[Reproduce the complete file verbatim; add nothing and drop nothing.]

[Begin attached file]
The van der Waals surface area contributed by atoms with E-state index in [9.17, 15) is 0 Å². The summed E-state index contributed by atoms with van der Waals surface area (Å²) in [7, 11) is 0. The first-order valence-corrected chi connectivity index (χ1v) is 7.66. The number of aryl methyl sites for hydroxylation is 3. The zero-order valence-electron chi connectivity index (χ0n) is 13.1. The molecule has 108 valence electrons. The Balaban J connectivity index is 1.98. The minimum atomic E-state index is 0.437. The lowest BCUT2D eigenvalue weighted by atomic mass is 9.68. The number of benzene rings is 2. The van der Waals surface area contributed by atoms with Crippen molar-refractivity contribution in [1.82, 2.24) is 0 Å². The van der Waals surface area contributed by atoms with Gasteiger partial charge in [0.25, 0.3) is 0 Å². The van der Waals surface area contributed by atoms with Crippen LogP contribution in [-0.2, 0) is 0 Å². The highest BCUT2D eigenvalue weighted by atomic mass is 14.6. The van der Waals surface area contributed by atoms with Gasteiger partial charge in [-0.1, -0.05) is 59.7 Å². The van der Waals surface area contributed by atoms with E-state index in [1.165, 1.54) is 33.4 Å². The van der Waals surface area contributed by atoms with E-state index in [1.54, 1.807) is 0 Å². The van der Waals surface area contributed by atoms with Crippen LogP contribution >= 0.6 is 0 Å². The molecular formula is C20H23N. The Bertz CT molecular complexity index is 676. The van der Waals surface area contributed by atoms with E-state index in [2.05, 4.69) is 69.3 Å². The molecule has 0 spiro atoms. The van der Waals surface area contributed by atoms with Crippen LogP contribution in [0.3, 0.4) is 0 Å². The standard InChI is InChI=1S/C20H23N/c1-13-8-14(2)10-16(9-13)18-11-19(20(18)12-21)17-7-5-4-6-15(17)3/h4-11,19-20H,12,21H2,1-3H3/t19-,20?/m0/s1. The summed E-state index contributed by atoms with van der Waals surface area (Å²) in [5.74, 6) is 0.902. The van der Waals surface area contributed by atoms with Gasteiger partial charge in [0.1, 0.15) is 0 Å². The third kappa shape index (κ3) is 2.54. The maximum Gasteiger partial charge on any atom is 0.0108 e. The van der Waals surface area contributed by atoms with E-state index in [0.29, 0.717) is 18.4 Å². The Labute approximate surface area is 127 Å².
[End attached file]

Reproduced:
The van der Waals surface area contributed by atoms with E-state index in [9.17, 15) is 0 Å². The summed E-state index contributed by atoms with van der Waals surface area (Å²) in [7, 11) is 0. The first-order valence-corrected chi connectivity index (χ1v) is 7.66. The number of aryl methyl sites for hydroxylation is 3. The zero-order valence-electron chi connectivity index (χ0n) is 13.1. The molecule has 108 valence electrons. The Balaban J connectivity index is 1.98. The minimum atomic E-state index is 0.437. The lowest BCUT2D eigenvalue weighted by atomic mass is 9.68. The number of benzene rings is 2. The van der Waals surface area contributed by atoms with Crippen molar-refractivity contribution in [1.82, 2.24) is 0 Å². The van der Waals surface area contributed by atoms with Gasteiger partial charge in [0.25, 0.3) is 0 Å². The van der Waals surface area contributed by atoms with Crippen LogP contribution in [-0.2, 0) is 0 Å². The highest BCUT2D eigenvalue weighted by atomic mass is 14.6. The van der Waals surface area contributed by atoms with Gasteiger partial charge in [-0.1, -0.05) is 59.7 Å². The van der Waals surface area contributed by atoms with E-state index in [1.165, 1.54) is 33.4 Å². The van der Waals surface area contributed by atoms with E-state index in [1.54, 1.807) is 0 Å². The van der Waals surface area contributed by atoms with Crippen LogP contribution >= 0.6 is 0 Å². The molecular formula is C20H23N. The Bertz CT molecular complexity index is 676. The van der Waals surface area contributed by atoms with E-state index in [2.05, 4.69) is 69.3 Å². The molecule has 0 spiro atoms. The van der Waals surface area contributed by atoms with Crippen LogP contribution in [0.3, 0.4) is 0 Å². The standard InChI is InChI=1S/C20H23N/c1-13-8-14(2)10-16(9-13)18-11-19(20(18)12-21)17-7-5-4-6-15(17)3/h4-11,19-20H,12,21H2,1-3H3/t19-,20?/m0/s1. The summed E-state index contributed by atoms with van der Waals surface area (Å²) in [5.74, 6) is 0.902. The van der Waals surface area contributed by atoms with Gasteiger partial charge in [0.1, 0.15) is 0 Å². The third kappa shape index (κ3) is 2.54. The maximum Gasteiger partial charge on any atom is 0.0108 e. The van der Waals surface area contributed by atoms with E-state index in [0.29, 0.717) is 18.4 Å². The Labute approximate surface area is 127 Å².